Some brief remembrance today for Wilbur Mack (George Frear Runyon, 1873-1964) and his two wives/ vaudeville partners Nella Walker (1886-1971) and Gertrude Purdy.
Mack was from Binghamton and started on the stage when he was 16, playing with stock companies and in vaudeville. In 1910 he married Nella Walker, who became is vaudeville partner. Mack wrote his own original routines and songs for the act. At some point, the pair spit and had their own separate movie careers. Mack then paired with Gertrude Purdy. Their act was preserved in a 1929 Vitaphone short called An Everyday Occupation.
Mack was most successful in pictures from 1925 through 1931. He was a supporting player, usually third billed or lower, mostly acting in westerns and mysteries, the best known of which might be William Wyler’s Straight Shootin’ (1927). When talkies came in, he first supported George Chandler in western shorts. But by 1931 he was mostly an uncredited bit player and even a crowd extra, a status he maintained til he reached 400 screen credits. He still gets decent enough turns early on in movies like Blondie of the Follies (1932), What No Beer? (1933), Bombshell (1933), Stand Up and Cheer (1934), Baby Face Harrington (1935), Redheads on Parade (1935) and San Francisco (1936). But for decades afterward he was literally just a face in the crowd. His last work was for Bonanza in 1963.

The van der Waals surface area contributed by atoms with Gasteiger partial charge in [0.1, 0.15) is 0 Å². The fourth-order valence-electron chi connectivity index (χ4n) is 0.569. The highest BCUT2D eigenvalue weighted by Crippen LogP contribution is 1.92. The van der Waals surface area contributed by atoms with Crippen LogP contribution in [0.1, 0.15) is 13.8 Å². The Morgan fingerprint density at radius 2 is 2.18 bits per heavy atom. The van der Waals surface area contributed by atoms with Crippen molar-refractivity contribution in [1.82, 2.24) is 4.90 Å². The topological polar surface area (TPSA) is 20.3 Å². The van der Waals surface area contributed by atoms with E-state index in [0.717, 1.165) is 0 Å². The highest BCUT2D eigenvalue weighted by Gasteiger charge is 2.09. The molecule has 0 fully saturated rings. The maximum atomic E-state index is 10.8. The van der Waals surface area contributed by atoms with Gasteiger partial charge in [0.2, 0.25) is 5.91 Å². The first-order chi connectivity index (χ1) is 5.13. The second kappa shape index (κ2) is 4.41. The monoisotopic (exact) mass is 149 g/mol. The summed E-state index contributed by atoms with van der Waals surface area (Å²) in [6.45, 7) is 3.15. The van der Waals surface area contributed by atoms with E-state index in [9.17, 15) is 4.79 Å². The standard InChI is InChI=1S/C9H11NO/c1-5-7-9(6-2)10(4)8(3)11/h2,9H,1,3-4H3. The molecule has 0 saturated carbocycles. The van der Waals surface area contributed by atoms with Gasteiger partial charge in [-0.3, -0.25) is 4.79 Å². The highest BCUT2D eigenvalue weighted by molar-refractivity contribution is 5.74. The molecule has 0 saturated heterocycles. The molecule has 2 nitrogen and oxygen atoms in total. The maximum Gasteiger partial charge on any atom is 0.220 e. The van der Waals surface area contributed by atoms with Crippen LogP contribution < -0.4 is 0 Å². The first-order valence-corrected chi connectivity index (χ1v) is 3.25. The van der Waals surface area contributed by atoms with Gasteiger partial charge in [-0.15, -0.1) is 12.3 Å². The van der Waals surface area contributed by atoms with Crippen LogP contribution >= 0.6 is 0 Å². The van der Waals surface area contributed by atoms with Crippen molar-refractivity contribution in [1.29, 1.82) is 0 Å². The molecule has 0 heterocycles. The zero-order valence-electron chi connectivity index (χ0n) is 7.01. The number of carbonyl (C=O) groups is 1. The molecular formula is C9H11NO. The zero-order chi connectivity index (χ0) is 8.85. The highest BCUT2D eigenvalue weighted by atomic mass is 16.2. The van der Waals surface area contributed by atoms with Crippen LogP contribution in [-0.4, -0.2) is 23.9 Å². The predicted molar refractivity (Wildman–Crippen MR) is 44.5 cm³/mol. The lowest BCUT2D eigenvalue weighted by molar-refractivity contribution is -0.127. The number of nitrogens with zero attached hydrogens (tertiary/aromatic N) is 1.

Nella Walker fared better in the movies over the long haul, always a supporting player, and usually playing a named character, although she wasn’t always credited. She was a mature woman by the time her picture career got going; her characters were usually “Mrs. Somebody”. Her first picture was Tanned Legs (1929) with Arthur Lake, June Clyde, and Ann Pennington. Others include Vagabond Lover (1929) with Rudy Vallee, George M. Cohan’s Seven Keys to Baldpate (1929), Alias French Gertie (1930) with Bebe Daniels, Rain or Shine (1939) with Joe Cook, Trouble in Paradise (1932), Klondike Annie (1936) with Mae West, Stella Dallas (1937), Professor Beware (1938), Swannee River (1939), Kitty Foyle (1940), Hellzapoppin (1940) Air Raid Wardens (1943) with Laurel and Hardy, Buck Privates (1941) and In Society (1944) with Abbott and Costello, Blondie for Victory (1942), Undercover Maisie (1947), Variety Girl (1947) and Billy Wilder’s Sabrina (1954), her last.
To learn more about vaudeville history, please see No Applause, Just Throw Money: The Book That Made Vaudeville Famous, and for more on classic film, please read Chain of Fools: Silent Comedy and Its Legacies from Nickelodeons to Youtube